So configured, the system will be able to poll a given edge device (during the synchronous portion of the beacon cycle) about once every four seconds. This is adequate for many application settings such as the described self-storage facility, and particularly so because the system will accept ad hoc transmissions from these edge devices during the greater majority of that four seconds which comprises the asynchronous portion of the beacon cycle. The time-slot-based methodology, in turn, tends to ensure that a given message will make its way through, if necessary, up to four different repeaters in a given frame while nevertheless allocating fewer time slots than might ordinarily be expected to accomplish this result.
 To a very large extent, the results are attained in a largely uncentralized manner. While the base transceiver assigns or otherwise agrees to the use of particular system ID's for given repeaters, these network elements are without specific information regarding each others physical location to one another or to the edge devices. Nevertheless, effective repeating paths, dynamically effected on the fly, are inherently accommodated without using, for example, router tables or the equivalent and without requiring an undue allocation of bandwidth.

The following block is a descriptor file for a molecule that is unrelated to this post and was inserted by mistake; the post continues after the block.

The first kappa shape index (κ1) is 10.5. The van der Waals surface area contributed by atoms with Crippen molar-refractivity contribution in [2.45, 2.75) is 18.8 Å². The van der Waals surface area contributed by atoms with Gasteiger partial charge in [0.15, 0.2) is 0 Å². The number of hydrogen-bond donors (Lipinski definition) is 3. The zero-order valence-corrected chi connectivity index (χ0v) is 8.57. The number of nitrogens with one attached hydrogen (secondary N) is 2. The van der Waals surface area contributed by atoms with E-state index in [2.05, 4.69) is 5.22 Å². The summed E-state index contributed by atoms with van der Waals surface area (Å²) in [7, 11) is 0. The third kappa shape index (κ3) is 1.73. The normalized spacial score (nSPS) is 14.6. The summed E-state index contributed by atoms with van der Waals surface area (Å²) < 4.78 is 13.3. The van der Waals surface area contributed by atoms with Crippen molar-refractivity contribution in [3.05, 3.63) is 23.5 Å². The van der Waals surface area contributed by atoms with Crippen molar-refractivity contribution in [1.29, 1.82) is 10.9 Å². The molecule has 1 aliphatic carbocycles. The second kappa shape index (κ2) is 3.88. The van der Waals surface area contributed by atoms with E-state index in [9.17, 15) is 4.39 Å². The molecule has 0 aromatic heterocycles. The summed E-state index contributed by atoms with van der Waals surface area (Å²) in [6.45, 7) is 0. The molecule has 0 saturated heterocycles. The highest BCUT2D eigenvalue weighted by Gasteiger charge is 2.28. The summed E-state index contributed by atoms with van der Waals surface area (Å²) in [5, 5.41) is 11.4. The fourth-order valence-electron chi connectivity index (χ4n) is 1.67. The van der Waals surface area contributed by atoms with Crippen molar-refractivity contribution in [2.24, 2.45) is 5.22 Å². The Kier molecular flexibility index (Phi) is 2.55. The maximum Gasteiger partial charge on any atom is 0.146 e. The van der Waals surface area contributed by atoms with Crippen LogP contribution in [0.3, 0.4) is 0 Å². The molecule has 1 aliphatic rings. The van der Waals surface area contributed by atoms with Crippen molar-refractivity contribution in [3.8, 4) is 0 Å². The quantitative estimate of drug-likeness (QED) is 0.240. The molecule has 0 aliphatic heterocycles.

As noted with respect to the above-described example, there can be a considerable gap in time between beacon messages. As each beacon message will identify only one edge device (or none), for most of the four seconds that the beacon cycle the vast majority of the edge devices can, at the least, power down their transceivers while awaiting the next scheduled beacon message. Given the time durations described above, this reduced duty cycle represents an improvement of around 156 to 1 with respect to improving battery life for the transceiver functionality. This, in turn, makes it far more practical to consider deploying such a system in the first place, as now the battery-replacement activity is necessitated far less frequently.